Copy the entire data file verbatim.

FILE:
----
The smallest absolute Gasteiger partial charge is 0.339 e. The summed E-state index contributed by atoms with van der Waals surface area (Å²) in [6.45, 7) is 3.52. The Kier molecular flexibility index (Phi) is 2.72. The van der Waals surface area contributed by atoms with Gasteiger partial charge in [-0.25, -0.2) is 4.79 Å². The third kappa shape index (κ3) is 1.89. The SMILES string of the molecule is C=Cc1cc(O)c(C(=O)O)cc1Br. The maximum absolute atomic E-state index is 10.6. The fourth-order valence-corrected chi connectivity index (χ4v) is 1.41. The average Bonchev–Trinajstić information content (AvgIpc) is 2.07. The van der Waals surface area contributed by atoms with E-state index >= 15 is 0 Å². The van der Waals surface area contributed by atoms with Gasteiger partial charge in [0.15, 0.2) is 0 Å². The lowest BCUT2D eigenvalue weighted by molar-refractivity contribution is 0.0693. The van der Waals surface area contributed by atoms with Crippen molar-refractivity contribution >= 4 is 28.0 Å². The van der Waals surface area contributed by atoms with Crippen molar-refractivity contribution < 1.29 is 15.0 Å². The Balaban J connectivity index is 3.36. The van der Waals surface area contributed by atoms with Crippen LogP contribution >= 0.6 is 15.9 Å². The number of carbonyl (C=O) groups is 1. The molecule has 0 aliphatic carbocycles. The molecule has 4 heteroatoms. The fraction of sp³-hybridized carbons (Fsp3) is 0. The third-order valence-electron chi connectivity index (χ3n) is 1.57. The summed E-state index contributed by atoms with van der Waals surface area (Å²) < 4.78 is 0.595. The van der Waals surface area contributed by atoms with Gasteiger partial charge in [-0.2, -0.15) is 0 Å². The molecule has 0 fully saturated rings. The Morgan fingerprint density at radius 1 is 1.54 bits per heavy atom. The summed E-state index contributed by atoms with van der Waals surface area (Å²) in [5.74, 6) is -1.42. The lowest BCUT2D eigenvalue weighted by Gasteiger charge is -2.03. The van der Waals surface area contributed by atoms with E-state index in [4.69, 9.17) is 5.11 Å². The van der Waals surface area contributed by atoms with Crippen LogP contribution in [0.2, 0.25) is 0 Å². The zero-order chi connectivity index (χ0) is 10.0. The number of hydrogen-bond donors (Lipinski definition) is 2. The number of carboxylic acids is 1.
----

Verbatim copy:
The smallest absolute Gasteiger partial charge is 0.339 e. The summed E-state index contributed by atoms with van der Waals surface area (Å²) in [6.45, 7) is 3.52. The Kier molecular flexibility index (Phi) is 2.72. The van der Waals surface area contributed by atoms with Gasteiger partial charge in [-0.25, -0.2) is 4.79 Å². The third kappa shape index (κ3) is 1.89. The SMILES string of the molecule is C=Cc1cc(O)c(C(=O)O)cc1Br. The maximum absolute atomic E-state index is 10.6. The fourth-order valence-corrected chi connectivity index (χ4v) is 1.41. The average Bonchev–Trinajstić information content (AvgIpc) is 2.07. The van der Waals surface area contributed by atoms with E-state index >= 15 is 0 Å². The van der Waals surface area contributed by atoms with Gasteiger partial charge in [0.15, 0.2) is 0 Å². The lowest BCUT2D eigenvalue weighted by molar-refractivity contribution is 0.0693. The van der Waals surface area contributed by atoms with Crippen molar-refractivity contribution >= 4 is 28.0 Å². The van der Waals surface area contributed by atoms with Crippen molar-refractivity contribution < 1.29 is 15.0 Å². The Balaban J connectivity index is 3.36. The van der Waals surface area contributed by atoms with Crippen LogP contribution >= 0.6 is 15.9 Å². The number of carbonyl (C=O) groups is 1. The molecule has 0 aliphatic carbocycles. The molecule has 4 heteroatoms. The fraction of sp³-hybridized carbons (Fsp3) is 0. The third-order valence-electron chi connectivity index (χ3n) is 1.57. The summed E-state index contributed by atoms with van der Waals surface area (Å²) < 4.78 is 0.595. The van der Waals surface area contributed by atoms with Gasteiger partial charge in [-0.2, -0.15) is 0 Å². The molecule has 0 fully saturated rings. The Morgan fingerprint density at radius 1 is 1.54 bits per heavy atom. The summed E-state index contributed by atoms with van der Waals surface area (Å²) in [5.74, 6) is -1.42. The lowest BCUT2D eigenvalue weighted by Gasteiger charge is -2.03. The van der Waals surface area contributed by atoms with E-state index in [4.69, 9.17) is 5.11 Å². The van der Waals surface area contributed by atoms with Crippen LogP contribution in [0.2, 0.25) is 0 Å². The zero-order chi connectivity index (χ0) is 10.0. The number of hydrogen-bond donors (Lipinski definition) is 2. The number of carboxylic acids is 1.